At press time, the price of everyone’s favorite cryptocurrency remains unchanged. Bitcoin is still trading in the $6,400 range and hasn’t moved from this spot for the past few days.
The word is out that bitcoin isn’t likely to reach the $10,000 mark by the end of the year. This goes against everything many analysts, including Fundstrat’s main bitcoin bull Tom Lee, have been saying for the past several months.
Lee has been very adamant about bitcoin reaching $25,000 by the end of 2018, but fans cast their doubts when the analyst revised his hypothesis a few months ago and reached the conclusion that he was off by about $5,000, changing his year-end forecast to about $20,000. This made several investors wonder if Lee really possessed viable evidence to base his findings on, or if maybe he was simply lowering the number to cover his bases. After all, we were getting close to 2018’s end, and $25,000, much less $20,000, was nowhere in sight.
But Lee wasn’t alone in his sentiment. Arthur Hayes, CEO of BitMEX, took Lee’s prediction even further and stated that bitcoin was likely to reach $50,000 by the end of 2018. This caused many traders to scoff; if bitcoin was struggling to reach $25,000, how would it reach the doubled figure of Hayes’ prediction?
Nevertheless, we still have four months to go before 2019 is ready to ring in, so it’s a bad idea to use the term “never.” At the same time, bitcoin has lost nearly 70 percent of its value since January, dropping from a near $20,000 down to where it is now. Four months simply doesn’t seem like a long enough period for bitcoin to pick itself back up and head into the five-figure range.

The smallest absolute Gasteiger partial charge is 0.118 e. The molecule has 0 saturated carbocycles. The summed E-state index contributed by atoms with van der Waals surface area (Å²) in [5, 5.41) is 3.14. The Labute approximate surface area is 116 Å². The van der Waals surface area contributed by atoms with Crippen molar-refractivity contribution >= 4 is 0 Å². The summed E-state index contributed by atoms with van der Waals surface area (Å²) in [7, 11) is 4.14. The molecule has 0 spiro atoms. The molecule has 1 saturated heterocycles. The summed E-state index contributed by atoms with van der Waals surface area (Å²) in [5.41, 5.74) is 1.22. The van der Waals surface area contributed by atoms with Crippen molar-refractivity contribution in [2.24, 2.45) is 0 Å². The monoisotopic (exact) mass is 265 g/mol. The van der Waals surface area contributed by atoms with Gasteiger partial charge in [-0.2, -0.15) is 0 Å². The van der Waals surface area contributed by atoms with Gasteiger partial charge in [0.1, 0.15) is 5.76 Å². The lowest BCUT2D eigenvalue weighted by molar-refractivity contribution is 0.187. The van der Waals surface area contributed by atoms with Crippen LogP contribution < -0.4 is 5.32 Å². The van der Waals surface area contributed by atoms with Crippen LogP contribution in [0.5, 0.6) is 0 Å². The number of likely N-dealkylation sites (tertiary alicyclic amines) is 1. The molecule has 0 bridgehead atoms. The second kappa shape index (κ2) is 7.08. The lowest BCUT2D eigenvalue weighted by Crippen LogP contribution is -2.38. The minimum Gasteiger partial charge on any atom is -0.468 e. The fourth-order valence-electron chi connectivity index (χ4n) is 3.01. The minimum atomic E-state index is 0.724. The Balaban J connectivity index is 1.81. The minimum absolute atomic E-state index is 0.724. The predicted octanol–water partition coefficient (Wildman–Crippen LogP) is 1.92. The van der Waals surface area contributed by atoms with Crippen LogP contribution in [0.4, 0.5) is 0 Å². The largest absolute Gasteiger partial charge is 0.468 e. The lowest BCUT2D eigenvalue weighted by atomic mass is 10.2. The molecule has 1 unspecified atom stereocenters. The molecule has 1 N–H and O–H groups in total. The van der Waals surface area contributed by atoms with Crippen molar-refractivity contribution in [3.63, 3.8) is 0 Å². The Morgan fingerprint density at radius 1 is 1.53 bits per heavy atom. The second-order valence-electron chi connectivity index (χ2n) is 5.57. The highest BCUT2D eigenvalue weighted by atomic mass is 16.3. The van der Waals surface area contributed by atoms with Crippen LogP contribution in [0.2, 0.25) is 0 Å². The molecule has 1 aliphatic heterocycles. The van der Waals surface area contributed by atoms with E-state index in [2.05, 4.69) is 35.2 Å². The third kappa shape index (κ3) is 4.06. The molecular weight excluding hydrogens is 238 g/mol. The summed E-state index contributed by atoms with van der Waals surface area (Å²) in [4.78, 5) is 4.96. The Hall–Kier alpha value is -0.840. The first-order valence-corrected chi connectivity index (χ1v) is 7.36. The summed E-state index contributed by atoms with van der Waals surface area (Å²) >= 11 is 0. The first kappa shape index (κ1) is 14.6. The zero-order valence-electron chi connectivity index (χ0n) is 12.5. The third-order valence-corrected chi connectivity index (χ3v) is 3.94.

In fact, bitcoin attempted to add $400 to its price in 20 minutes during Wednesday’s early morning hours, but the spike couldn’t last. Bitcoin ultimately shot up to $6,800 following an alleged distributed denial-of-service (DDoS) attack on BitMEX in which hackers forced a site offline, but later fell right back down to $6,400. This suggests that bitcoin’s current figure is either offering extreme support or extreme resistance and preventing the currency from moving further.
Bitcoin was not alone in this temporary ascension. Ethereum also rose by nearly two percent, and was briefly trading for $286, while Ripple was trading for as high as 34 cents during this time.
But the spikes have not lasted, and bitcoin will have to perform some major moves if it’s ever going to see Lee and Hayes’ predictions come true, but is four months enough to make that happen?